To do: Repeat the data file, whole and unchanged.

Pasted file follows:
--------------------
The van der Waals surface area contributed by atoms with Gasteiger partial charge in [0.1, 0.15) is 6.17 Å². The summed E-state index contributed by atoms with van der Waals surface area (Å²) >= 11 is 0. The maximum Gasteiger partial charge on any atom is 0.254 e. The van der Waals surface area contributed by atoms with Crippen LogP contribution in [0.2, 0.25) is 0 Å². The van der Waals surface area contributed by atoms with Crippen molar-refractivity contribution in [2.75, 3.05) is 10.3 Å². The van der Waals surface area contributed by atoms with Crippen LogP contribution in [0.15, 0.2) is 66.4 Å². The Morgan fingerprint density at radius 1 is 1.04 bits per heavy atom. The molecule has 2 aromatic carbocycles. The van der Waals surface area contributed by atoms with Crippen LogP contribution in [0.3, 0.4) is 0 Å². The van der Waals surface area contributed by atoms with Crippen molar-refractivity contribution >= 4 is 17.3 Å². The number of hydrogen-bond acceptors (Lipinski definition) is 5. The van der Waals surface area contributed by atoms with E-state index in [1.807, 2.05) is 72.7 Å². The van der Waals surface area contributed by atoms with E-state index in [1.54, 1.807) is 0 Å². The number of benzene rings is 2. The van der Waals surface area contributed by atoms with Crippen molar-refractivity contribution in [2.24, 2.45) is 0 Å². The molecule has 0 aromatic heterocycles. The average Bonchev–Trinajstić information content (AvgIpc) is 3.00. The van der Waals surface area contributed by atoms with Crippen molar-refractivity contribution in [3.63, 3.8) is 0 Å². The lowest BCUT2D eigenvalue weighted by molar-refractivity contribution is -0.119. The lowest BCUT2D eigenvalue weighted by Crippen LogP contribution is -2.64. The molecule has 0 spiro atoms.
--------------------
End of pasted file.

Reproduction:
The van der Waals surface area contributed by atoms with Gasteiger partial charge in [0.1, 0.15) is 6.17 Å². The summed E-state index contributed by atoms with van der Waals surface area (Å²) >= 11 is 0. The maximum Gasteiger partial charge on any atom is 0.254 e. The van der Waals surface area contributed by atoms with Crippen LogP contribution in [0.2, 0.25) is 0 Å². The van der Waals surface area contributed by atoms with Crippen molar-refractivity contribution in [2.75, 3.05) is 10.3 Å². The van der Waals surface area contributed by atoms with Crippen LogP contribution in [0.15, 0.2) is 66.4 Å². The Morgan fingerprint density at radius 1 is 1.04 bits per heavy atom. The molecule has 2 aromatic carbocycles. The van der Waals surface area contributed by atoms with Crippen LogP contribution in [0.3, 0.4) is 0 Å². The van der Waals surface area contributed by atoms with Crippen molar-refractivity contribution >= 4 is 17.3 Å². The number of hydrogen-bond acceptors (Lipinski definition) is 5. The van der Waals surface area contributed by atoms with E-state index in [1.807, 2.05) is 72.7 Å². The van der Waals surface area contributed by atoms with E-state index in [1.54, 1.807) is 0 Å². The number of benzene rings is 2. The van der Waals surface area contributed by atoms with Crippen molar-refractivity contribution in [2.24, 2.45) is 0 Å². The molecule has 0 aromatic heterocycles. The average Bonchev–Trinajstić information content (AvgIpc) is 3.00. The van der Waals surface area contributed by atoms with Crippen molar-refractivity contribution in [3.63, 3.8) is 0 Å². The lowest BCUT2D eigenvalue weighted by molar-refractivity contribution is -0.119. The lowest BCUT2D eigenvalue weighted by Crippen LogP contribution is -2.64. The molecule has 0 spiro atoms.